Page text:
News & Politics

'Tiger Mom' Who Called Kavanaugh a 'Mentor to Women' Told Student He Likes Female Law Clerks to Look 'Outgoing': Report

In private, Kavanaugh supporter Amy Chua's tone on the judge's hiring practices was slightly different.

Brett Kavanaugh and Amy Chua

Before Supreme Court nominee Brett Kavanaugh was hit with a sexual assault allegation, his defenders sought to paint him as a champion of women's empowerment.

No one has more enthusiastically led this charge than Amy Chua, an elite Yale Law School professor who is best known for her controversial 2011 book on "Tiger Mom" parenting. In a recent Wall Street Journal editorial titled "Kavanaugh Is a Mentor to Women," she noted the number of women he hires as law clerks, and proudly stated that her own daughter recently accepted a clerkship. "The qualities he exhibits with his clerks may provide important evidence about the kind of justice he would be," she said.

But according to a new report from the Huffington Post, in private, Chua's characterization of Kavanaugh's job offers to women takes on a somewhat less progressive tone.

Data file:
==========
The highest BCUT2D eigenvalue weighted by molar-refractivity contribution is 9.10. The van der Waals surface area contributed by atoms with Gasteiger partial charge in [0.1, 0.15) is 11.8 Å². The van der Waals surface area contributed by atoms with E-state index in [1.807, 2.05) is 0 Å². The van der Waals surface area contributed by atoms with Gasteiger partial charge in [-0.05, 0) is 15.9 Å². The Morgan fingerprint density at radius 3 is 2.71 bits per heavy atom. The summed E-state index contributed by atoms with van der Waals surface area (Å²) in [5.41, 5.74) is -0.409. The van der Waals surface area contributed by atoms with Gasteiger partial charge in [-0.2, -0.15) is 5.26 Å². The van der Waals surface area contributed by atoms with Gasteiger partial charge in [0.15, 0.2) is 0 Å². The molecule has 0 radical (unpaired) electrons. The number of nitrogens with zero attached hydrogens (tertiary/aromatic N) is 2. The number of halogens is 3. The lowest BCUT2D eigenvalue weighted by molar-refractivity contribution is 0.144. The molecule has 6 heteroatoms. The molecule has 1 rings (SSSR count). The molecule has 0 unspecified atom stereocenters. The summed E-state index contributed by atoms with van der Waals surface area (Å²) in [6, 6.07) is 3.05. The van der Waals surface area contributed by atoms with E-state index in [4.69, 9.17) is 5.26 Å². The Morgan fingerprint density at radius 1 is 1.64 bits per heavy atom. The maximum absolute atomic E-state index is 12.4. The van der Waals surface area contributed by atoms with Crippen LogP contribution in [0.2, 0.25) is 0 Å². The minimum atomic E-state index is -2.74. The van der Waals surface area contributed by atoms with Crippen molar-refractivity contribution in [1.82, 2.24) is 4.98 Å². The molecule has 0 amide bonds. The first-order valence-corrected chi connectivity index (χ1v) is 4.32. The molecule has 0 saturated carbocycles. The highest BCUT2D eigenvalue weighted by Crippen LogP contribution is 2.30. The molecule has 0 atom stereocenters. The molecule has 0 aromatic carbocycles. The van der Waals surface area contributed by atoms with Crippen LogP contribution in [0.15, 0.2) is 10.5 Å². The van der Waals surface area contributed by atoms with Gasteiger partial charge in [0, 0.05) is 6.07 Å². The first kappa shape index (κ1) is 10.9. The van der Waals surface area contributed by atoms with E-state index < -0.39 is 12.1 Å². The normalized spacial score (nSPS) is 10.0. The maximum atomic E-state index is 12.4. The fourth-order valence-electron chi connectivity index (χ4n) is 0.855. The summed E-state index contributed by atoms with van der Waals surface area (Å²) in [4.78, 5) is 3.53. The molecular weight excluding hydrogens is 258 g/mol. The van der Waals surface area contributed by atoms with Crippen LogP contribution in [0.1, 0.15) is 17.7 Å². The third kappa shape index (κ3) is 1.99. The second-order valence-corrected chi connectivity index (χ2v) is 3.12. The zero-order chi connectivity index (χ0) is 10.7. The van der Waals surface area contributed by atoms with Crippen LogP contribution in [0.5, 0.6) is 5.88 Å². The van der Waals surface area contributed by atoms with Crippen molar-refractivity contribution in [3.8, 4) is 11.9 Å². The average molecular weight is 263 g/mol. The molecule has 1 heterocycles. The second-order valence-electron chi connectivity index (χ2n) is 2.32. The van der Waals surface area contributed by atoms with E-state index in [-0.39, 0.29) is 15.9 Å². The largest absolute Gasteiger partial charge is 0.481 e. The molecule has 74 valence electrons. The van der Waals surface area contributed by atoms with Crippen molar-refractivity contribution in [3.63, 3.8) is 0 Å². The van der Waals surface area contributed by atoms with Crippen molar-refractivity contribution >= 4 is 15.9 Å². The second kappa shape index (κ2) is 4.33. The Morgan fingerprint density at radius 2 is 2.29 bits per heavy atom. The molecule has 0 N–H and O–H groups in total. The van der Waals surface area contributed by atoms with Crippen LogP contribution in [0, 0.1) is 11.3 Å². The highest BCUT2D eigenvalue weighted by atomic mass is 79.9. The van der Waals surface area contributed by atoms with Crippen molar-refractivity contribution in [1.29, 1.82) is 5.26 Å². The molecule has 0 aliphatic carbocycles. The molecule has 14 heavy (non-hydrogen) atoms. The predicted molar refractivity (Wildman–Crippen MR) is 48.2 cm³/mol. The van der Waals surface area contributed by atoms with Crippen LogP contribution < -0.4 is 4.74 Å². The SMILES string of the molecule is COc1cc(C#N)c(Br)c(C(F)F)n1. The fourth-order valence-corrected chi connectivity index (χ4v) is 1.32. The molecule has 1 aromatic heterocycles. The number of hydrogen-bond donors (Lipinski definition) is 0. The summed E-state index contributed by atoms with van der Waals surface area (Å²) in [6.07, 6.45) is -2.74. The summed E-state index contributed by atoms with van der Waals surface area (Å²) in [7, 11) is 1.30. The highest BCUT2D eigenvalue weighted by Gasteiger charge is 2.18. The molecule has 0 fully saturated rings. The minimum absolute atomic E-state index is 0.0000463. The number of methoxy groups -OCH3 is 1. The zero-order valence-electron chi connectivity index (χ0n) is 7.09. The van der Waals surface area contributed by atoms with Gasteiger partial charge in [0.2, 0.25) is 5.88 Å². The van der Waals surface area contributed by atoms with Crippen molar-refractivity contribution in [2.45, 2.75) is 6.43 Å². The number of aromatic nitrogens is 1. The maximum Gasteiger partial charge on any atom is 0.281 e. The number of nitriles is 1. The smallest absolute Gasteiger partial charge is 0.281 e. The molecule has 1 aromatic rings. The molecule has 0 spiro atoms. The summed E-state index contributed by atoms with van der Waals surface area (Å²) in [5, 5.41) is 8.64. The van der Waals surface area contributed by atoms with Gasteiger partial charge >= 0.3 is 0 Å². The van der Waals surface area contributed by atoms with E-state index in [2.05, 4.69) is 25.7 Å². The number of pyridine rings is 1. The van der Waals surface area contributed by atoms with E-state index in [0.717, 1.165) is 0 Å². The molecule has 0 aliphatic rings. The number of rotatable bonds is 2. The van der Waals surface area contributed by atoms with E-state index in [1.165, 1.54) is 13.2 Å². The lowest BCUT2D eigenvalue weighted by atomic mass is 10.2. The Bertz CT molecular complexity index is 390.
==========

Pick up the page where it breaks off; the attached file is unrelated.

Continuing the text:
The report details the experience of an anonymous law student who, after Chua's husband and fellow professor Jed Rubenfeld told her Kavanaugh likes female law clerks to have a "certain look," sought Chua's advice. Chua — who is renowned for helping law students land clerkships — concurred, warning her to dress "outgoing," and offering to review her wardrobe before an interview.

Neither Chua nor Rubenfeld provided a reason for Kavanaugh's fixation on physical appearance, untoward or otherwise, although both stressed they had never seen evidence he had inappropriate motivations.

Even if Kavanaugh's hiring of women to prestigious clerkships is, in fact, driven by positive intentions, it is hardly a giveaway of liberal beliefs — especially weighing the tiny pool of women who could ever be mentored by a federal judge against the millions upon millions of women who would be threatened by Kavanaugh's retrogressive beliefs on reproductive rights.

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Matthew Chapman is a video game designer, science fiction author, and political reporter from Austin, TX. Follow him on Twitter @fawfulfan.